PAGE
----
Father and son. (Evan Vucci/AP)
Opinion writer

We now have concrete confirmation that Donald Trump Jr. signed checks reimbursing Michael Cohen for payments he made as part of a criminal scheme on President Trump’s behalf. The New York Times has obtained eight of the checks from Trump’s accounts reimbursing hush-money payments made by Cohen, his former lawyer and fixer.

The signature of Trump’s eldest son is on two of them.

The eight checks bolster the outlines of the story Cohen has told. He recently testified that during the campaign, Trump knowingly entered into a conspiracy with him to buy the silence of Stormy Daniels about an alleged affair, a criminal violation of campaign finance laws at Trump’s direction, and then reimbursed Cohen throughout 2017, while Trump was president.

Two of the checks came from a trust and thus were signed by Trump Organization chief financial officer Allen Weisselberg and Trump Jr.

In a remarkable coincidence, the Times reports that one of the checks signed by Trump Jr. was issued on the same day that a Trump aide confirmed that the president had helped dictate a statement by Trump Jr. falsifying the rationale behind the infamous 2016 Trump Tower meeting. At that meeting Trump Jr. eagerly tried to conspire with Russia to corrupt our election on his father’s behalf.

That confluence of events neatly captures the seamy role that Trump Jr. has played throughout this whole affair, on multiple fronts.

Trump Jr.’s legal exposure remains unclear

Legal experts I spoke with say the significance of Trump Jr.’s involvement in the hush-money scheme remains uncertain. One question is whether Trump Jr. was involved in the original conspiracy in the fall of 2016 to pay the hush money and whether he understood the payments as campaign expenditures.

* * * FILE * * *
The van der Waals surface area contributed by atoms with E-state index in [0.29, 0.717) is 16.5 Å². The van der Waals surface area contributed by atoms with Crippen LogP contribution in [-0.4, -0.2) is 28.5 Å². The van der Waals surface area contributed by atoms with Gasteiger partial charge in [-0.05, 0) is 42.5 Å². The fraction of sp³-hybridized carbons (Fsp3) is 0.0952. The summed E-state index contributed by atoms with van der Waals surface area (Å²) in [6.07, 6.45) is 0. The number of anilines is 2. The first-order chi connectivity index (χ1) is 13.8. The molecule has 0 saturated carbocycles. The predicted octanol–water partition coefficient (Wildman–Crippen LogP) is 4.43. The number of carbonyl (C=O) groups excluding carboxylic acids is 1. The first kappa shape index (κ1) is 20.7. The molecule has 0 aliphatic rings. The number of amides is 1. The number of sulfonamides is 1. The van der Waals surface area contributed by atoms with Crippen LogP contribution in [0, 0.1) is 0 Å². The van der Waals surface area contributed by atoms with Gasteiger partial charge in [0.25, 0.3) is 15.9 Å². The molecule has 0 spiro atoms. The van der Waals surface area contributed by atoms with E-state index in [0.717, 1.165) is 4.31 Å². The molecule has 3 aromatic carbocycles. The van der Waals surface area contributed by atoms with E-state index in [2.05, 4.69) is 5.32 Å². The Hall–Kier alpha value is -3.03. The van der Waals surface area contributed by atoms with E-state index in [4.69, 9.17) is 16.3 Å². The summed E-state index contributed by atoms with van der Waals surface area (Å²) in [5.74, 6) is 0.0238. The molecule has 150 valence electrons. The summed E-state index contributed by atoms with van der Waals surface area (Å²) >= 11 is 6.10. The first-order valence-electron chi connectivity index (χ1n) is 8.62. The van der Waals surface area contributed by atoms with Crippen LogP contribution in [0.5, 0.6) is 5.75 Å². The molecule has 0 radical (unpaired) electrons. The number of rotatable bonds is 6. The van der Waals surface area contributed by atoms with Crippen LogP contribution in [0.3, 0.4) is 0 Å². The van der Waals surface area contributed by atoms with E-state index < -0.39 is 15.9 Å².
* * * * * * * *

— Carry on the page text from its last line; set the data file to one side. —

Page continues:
Cohen has declared that Trump fully understood these payments in these terms, and prosecutors have charged that Cohen carried them out at Trump’s “direction,” violating campaign finance laws, which is why Trump may end up getting charged after he leaves office.

But what about Trump Jr.?

Bob Bauer, the White House counsel under President Barack Obama, points out that Trump Jr. was a senior campaign official and may have been involved in discussions over the need to keep affairs alleged by Daniels and Karen McDougal under wraps for campaign purposes. Indeed, prosecutors have charged that Cohen “coordinated” these actions with “one or more members of the campaign.”

“If Trump Jr. was acting on behalf of the campaign and involved in the conversation about the importance to the campaign of keeping this quiet, then he’s in the circle of co-conspirators,” Bauer told me, though he repeatedly stressed that we know very little about what happened.

Then there’s the question of what Trump Jr. knew about the original payments when he signed the checks in 2017 reimbursing them.